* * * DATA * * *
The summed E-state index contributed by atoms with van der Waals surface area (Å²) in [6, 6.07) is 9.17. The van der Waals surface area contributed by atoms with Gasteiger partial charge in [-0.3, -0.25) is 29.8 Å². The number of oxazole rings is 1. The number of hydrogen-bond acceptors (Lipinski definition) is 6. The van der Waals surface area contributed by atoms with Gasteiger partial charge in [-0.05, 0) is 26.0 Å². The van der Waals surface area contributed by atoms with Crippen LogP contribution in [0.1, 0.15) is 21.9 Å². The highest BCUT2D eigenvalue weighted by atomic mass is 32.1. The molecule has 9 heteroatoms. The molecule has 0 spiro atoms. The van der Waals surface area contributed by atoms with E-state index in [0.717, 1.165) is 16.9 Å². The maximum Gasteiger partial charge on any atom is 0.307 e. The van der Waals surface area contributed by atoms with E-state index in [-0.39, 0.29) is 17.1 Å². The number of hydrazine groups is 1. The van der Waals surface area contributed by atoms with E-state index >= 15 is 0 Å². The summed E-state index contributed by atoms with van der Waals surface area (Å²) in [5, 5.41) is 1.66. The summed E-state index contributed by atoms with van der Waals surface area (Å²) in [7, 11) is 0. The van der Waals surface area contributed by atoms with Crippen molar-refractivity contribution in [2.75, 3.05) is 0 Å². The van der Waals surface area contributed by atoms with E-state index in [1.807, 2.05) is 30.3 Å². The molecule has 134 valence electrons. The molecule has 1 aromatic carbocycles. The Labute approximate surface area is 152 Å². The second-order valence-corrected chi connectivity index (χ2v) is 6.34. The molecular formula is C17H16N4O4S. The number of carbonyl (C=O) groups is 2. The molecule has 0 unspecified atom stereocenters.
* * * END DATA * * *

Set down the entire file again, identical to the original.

The summed E-state index contributed by atoms with van der Waals surface area (Å²) in [6, 6.07) is 9.17. The van der Waals surface area contributed by atoms with Gasteiger partial charge in [-0.3, -0.25) is 29.8 Å². The number of oxazole rings is 1. The number of hydrogen-bond acceptors (Lipinski definition) is 6. The van der Waals surface area contributed by atoms with Gasteiger partial charge in [-0.05, 0) is 26.0 Å². The van der Waals surface area contributed by atoms with Crippen LogP contribution in [0.1, 0.15) is 21.9 Å². The highest BCUT2D eigenvalue weighted by atomic mass is 32.1. The molecule has 9 heteroatoms. The molecule has 0 spiro atoms. The van der Waals surface area contributed by atoms with E-state index in [0.717, 1.165) is 16.9 Å². The maximum Gasteiger partial charge on any atom is 0.307 e. The van der Waals surface area contributed by atoms with E-state index in [-0.39, 0.29) is 17.1 Å². The number of hydrazine groups is 1. The van der Waals surface area contributed by atoms with E-state index >= 15 is 0 Å². The summed E-state index contributed by atoms with van der Waals surface area (Å²) in [5, 5.41) is 1.66. The summed E-state index contributed by atoms with van der Waals surface area (Å²) in [7, 11) is 0. The van der Waals surface area contributed by atoms with Crippen molar-refractivity contribution in [2.75, 3.05) is 0 Å². The van der Waals surface area contributed by atoms with E-state index in [1.807, 2.05) is 30.3 Å². The molecule has 134 valence electrons. The molecule has 1 aromatic carbocycles. The Labute approximate surface area is 152 Å². The second-order valence-corrected chi connectivity index (χ2v) is 6.34. The molecular formula is C17H16N4O4S. The number of carbonyl (C=O) groups is 2. The molecule has 0 unspecified atom stereocenters.